Colloquia 2012-2013

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Mathematics Colloquium

All colloquia are on Fridays at 4:00 pm in Van Vleck B239, unless otherwise indicated.

Spring 2012

date speaker title host(s)
Jan 23, 4pm Saverio Spagnolie (Brown) Hydrodynamics of Self-Propulsion Near a Boundary: Construction of a Numerical and Asymptotic Toolbox Jean-Luc
Jan 27 Ari Stern (UCSD) Jean-Luc / Julie
Feb 3 Akos Magyar (UBC) TBA Street
Feb 10 Melanie Wood (UW Madison) TBA local
Feb 17 Milena Hering (University of Connecticut) TBA Andrei
Feb 24 Malabika Pramanik (University of British Columbia) TBA Benguria
March 2 Guang Gong (University of Waterloo) TBA Shamgar
March 16 Charles Doran (University of Alberta) TBA Matt Ballard
March 23 Martin Lorenz (Temple University) TBA Don Passman
March 30 Wilhelm Schlag (University of Chicago) TBA Street
April 6 Spring recess
April 13 Ricardo Cortez (Tulane) TBA Mitchell
April 18 Benedict H. Gross (Harvard) TBA distinguished lecturer
April 19 Benedict H. Gross (Harvard) TBA distinguished lecturer
April 20 Robert Guralnick (University of South California) TBA Shamgar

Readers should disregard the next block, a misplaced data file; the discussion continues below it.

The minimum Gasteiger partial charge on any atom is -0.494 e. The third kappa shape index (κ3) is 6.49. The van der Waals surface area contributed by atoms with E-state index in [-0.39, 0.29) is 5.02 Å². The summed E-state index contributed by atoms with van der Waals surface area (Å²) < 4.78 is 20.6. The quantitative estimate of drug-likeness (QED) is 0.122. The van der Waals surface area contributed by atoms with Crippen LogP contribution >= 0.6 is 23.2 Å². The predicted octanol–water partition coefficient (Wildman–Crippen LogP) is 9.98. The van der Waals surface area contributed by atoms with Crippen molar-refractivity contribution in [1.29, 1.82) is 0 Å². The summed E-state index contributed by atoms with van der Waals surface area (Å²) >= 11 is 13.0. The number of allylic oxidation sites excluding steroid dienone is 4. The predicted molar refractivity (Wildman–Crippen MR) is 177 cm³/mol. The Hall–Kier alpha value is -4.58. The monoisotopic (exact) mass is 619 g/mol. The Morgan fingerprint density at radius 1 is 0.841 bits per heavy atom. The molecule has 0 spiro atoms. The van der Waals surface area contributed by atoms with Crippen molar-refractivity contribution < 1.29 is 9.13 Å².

May 4 Mark Andrea de Cataldo (Stony Brook) TBA Maxim
May 11 Tentatively Scheduled Shamgar

Abstracts

Mon, Jan 23: Saverio Spagnolie (Brown)

"Hydrodynamics of Self-Propulsion Near a Boundary: Construction of a Numerical and Asymptotic Toolbox"

The swimming kinematics and trajectories of many microorganisms are altered by the presence of nearby boundaries, be they solid or deformable, and often in perplexing fashion. When an organism's swimming dynamics vary near such boundaries a question arises naturally: is the change in behavior fluid mechanical, biological, or perhaps due to other physical laws? We isolate the first possibility by exploring a far-field description of swimming organisms, providing a general framework for studying the fluid-mediated modifications to swimming trajectories. Using the simplified model we consider trapped/escape trajectories and equilibria for model organisms of varying shape and propulsive activity. This framework may help to explain surprising behaviors observed in the swimming of many microorganisms and synthetic micro-swimmers. Along the way, we will discuss the numerical tools constructed to analyze the problem of current interest, but which have considerable potential for more general applicability.